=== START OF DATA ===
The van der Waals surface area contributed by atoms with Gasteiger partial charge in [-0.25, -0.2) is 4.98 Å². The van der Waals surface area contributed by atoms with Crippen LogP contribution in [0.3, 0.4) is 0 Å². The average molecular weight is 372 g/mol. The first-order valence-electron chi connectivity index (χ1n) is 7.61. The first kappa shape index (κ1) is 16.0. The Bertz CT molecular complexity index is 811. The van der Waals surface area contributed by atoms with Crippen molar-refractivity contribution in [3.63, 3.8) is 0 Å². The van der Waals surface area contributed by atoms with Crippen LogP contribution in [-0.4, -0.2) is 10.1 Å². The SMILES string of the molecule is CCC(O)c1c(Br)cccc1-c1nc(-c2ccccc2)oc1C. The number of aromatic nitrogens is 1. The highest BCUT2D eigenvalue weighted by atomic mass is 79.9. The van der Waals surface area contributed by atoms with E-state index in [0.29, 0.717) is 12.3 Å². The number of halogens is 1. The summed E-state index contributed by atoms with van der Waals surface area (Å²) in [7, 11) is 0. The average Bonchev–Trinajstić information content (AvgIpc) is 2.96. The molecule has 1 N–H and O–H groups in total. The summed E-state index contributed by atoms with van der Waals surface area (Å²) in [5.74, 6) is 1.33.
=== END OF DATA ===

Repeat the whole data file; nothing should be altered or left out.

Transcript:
The van der Waals surface area contributed by atoms with Gasteiger partial charge in [-0.25, -0.2) is 4.98 Å². The van der Waals surface area contributed by atoms with Crippen LogP contribution in [0.3, 0.4) is 0 Å². The average molecular weight is 372 g/mol. The first-order valence-electron chi connectivity index (χ1n) is 7.61. The first kappa shape index (κ1) is 16.0. The Bertz CT molecular complexity index is 811. The van der Waals surface area contributed by atoms with Crippen molar-refractivity contribution in [3.63, 3.8) is 0 Å². The van der Waals surface area contributed by atoms with Crippen LogP contribution in [-0.4, -0.2) is 10.1 Å². The SMILES string of the molecule is CCC(O)c1c(Br)cccc1-c1nc(-c2ccccc2)oc1C. The number of aromatic nitrogens is 1. The highest BCUT2D eigenvalue weighted by atomic mass is 79.9. The van der Waals surface area contributed by atoms with E-state index in [0.29, 0.717) is 12.3 Å². The number of halogens is 1. The summed E-state index contributed by atoms with van der Waals surface area (Å²) in [7, 11) is 0. The average Bonchev–Trinajstić information content (AvgIpc) is 2.96. The molecule has 1 N–H and O–H groups in total. The summed E-state index contributed by atoms with van der Waals surface area (Å²) in [5.74, 6) is 1.33.